CCL Stock Continues to Sink After an Analyst Downgrade

  • Argus Research downgraded Carnival (CCL) from a “buy” to a “hold.” 
  • Investors who are convinced the worst is behind the cruise ship operator might be off base.
  • Wait to see what happens with Covid-19 over the next seven to 14 days.
Carnival (CCL) cruise ship on water in front of beach with chairs

Carnival (NYSE:CCL) got a smackdown on March 25 when Argus Research analyst John Staszak downgraded CCL stock from a “buy” to a “hold.” The analyst believes high fuel prices and a stubborn omicron variant suggest now is not the time to buy shares in the world’s largest cruise ship operator.

There are a couple other issues hanging over Carnival’s head that Staszak didn’t mention. At the moment, those who bought last July in the low $30s have got to be wondering if CCL stock can return to those prices. 

Ultimately, it’s up to omicron to decide if Carnival is ready to resume 100% of its operations. However, surging cases suggest investors should hold off on CCL stock. 

CCL Stock and Its Business Update

There is no question the best part of Carnival’s recent business update was the fact that “75% of the company’s capacity had resumed guest cruise operations.”

Another big positive was a 7.5% increase in revenue per passenger cruise day (PCD) from 2019 levels. It now expects the entire fleet to be back in business for the summer, its busiest time of year. 

In conjunction with this, Carnival expects to start making money on a monthly adjusted EBITDA basis. 

According to the company, its available lower berth days (ALBDs) continue to gain momentum. In Q4 2021, they were 47% of its total fleet capacity. In Q1 2022, they’re up to 60%. In addition, occupancy in the first quarter was 54%, a 20% increase from Q4.

Things are moving in the right direction, but it’s too soon to know if the BA.2 omicron subvariant will be a problem. We know it causes 33% of all U.S. Covid-19 cases. In places like New York and New Jersey, it accounts for more than half of infections.

Dr. Anthony Fauci believes the variant won’t be a problem — but if that isn’t the case, we should see a surge in cases now (approximately three weeks after cases surged in the United Kingdom.) Most experts, however, believe the subvariant isn’t going to shut down business operations.

The 1 Thing CCL Owners Shouldn’t Worry About

In addition to Covid, Staszak downgraded CCL stock because of high fuel costs. I’m not so sure it’s as big a problem as he thinks.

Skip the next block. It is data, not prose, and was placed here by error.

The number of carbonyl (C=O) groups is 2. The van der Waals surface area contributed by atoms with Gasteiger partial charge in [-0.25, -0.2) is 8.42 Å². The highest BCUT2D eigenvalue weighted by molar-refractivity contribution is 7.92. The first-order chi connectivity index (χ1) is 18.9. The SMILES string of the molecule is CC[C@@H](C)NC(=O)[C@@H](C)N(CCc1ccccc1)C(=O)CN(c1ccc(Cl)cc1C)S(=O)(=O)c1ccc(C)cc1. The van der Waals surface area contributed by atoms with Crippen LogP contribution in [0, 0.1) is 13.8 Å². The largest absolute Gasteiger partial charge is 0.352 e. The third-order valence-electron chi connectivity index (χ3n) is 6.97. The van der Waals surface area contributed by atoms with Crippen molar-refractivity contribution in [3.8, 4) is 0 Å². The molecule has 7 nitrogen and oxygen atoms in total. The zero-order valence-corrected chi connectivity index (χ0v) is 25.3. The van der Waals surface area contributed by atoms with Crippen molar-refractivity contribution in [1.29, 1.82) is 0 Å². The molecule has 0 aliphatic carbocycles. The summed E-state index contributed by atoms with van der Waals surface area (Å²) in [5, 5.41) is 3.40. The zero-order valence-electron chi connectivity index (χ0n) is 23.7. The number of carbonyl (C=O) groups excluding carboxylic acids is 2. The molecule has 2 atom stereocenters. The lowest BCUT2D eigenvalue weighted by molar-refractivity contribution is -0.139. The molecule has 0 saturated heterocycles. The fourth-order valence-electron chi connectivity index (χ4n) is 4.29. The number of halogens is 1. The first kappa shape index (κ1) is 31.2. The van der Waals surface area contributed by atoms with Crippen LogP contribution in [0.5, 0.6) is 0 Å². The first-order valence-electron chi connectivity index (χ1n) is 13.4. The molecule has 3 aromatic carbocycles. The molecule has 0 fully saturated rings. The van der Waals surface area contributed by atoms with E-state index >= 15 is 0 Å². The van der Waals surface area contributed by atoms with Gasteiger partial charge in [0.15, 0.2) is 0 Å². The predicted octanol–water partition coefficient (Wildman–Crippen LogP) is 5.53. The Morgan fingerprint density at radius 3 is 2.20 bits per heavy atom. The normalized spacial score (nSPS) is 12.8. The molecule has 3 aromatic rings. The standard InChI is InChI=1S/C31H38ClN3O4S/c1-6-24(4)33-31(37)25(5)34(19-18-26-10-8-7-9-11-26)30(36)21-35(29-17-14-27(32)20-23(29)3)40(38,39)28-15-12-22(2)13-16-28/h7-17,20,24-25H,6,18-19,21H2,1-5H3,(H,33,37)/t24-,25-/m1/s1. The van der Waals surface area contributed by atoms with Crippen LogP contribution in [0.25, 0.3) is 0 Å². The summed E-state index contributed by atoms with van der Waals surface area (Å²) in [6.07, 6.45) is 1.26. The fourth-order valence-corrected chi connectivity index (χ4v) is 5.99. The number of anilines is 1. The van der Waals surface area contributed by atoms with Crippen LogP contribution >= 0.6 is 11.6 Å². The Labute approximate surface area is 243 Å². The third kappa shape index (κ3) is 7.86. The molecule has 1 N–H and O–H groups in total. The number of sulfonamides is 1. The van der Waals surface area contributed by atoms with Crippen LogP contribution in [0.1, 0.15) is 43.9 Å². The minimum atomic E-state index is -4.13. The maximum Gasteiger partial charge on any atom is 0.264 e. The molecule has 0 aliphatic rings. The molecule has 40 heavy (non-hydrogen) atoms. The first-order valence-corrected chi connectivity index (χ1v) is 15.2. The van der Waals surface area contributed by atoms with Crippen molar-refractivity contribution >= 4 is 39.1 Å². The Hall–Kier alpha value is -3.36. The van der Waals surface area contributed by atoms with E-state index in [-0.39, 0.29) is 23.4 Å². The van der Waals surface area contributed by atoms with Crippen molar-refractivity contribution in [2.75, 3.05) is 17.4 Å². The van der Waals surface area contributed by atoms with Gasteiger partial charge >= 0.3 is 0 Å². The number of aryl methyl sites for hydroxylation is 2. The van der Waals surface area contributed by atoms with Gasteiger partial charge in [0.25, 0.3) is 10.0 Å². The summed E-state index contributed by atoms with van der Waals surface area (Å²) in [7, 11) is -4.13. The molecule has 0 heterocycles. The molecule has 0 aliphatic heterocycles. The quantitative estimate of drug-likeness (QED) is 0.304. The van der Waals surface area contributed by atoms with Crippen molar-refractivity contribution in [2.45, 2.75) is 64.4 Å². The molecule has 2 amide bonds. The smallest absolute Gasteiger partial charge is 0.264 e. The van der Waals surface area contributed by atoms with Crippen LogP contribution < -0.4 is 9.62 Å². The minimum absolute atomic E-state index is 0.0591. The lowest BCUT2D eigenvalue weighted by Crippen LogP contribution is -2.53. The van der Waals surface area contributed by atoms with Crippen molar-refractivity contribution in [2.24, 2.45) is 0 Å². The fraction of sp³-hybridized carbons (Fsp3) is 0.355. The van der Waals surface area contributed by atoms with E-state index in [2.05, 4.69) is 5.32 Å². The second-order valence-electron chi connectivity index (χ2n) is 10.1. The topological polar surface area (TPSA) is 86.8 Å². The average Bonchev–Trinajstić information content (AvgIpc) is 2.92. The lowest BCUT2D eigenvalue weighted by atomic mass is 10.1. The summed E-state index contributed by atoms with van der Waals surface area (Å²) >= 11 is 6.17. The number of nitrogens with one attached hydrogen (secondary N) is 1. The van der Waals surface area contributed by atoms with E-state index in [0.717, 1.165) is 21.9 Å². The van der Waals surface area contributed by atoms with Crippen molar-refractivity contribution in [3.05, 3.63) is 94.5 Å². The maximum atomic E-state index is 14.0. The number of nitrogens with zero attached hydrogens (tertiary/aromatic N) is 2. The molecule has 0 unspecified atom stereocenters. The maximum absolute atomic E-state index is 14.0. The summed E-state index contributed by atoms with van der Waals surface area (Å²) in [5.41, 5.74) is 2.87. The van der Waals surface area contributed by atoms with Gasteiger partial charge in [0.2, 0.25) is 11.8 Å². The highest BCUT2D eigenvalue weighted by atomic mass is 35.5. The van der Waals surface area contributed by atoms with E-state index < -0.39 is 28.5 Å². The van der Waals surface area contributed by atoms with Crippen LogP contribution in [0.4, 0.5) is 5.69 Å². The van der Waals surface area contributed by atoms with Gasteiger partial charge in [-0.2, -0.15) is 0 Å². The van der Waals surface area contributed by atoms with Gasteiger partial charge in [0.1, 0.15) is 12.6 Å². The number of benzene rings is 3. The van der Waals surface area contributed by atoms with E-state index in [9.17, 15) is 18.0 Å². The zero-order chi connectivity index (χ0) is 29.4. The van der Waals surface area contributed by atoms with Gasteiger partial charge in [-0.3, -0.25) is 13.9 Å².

In the first quarter, Carnival’s ships consumed 566,000 metric tons of fuel at $648 per metric ton. That’s 65% higher than a year earlier. For the final three quarters of fiscal 2022, it expects to consume 2.2 million metric tons of fuel. 

So, based on 2.77 million metric tons consumed for all of 2022 at $795 per metric ton, Carnival will spend $2.2 billion this year on fuel. That’s a lot of money — about 1.5x its interest cost for 2022.

However, let’s compare fuel costs from earlier times. Between September 2013 and June 2014, oil prices rose above $100. That was the last time they did until 2022.

How Historic Fuel Costs Stack Up

Going back in time, Carnival’s 2014 10-K provided its fuel consumption and cost for 2012 through 2014. Interestingly, 2012’s fuel cost per metric ton was higher at $710, not too far off 2022’s estimate. It was also the highest consumption at 3.4 million metric tons, 21% higher than in 2022. So, Carnival spent $2.38 billion on fuel in 2012.

Also in 2012, it had ALBDs of 71.98 million. That’s $33.09 per ALBD. In 2022, its projected ALBD is 73.7 million, or $29.88 per ALBD.

So, even though it has more capacity today than it did in 2012 and fuel prices are higher, Carnival’s cost per ALBD and passengers carried will be lower. You can chalk that up to more fuel-efficient ships. 

Fuel is part of the business. This cost ebbs and flows. It should not be construed as a major problem.

Why Wait to Buy CCL Stock?

There are two ways to answer this question.

First, if you are supremely confident Carnival’s share price is worth more than $18 per share, buy at this price. If a correction happens due to Covid, buy more at $15 or lower. In the long term, you’ll win.

However, if you’re not sure about the consequences of the BA.2 variant, the wise approach is to wait for more information. CCL stock has traded above $50 on three occasions since 1999. A worst-case scenario sees you buying in the $20s when the information becomes more apparent.

If you’re not an aggressive investor, waiting is the best course of action.    

On the date of publication, Will Ashworth did not have (either directly or indirectly) any positions in the securities mentioned in this article. The opinions expressed in this article are those of the writer, subject to the Publishing Guidelines.

Will Ashworth has written about investments full-time since 2008. Publications where he’s appeared include InvestorPlace, The Motley Fool Canada, Investopedia, Kiplinger, and several others in both the U.S. and Canada. He particularly enjoys creating model portfolios that stand the test of time. He lives in Halifax, Nova Scotia.

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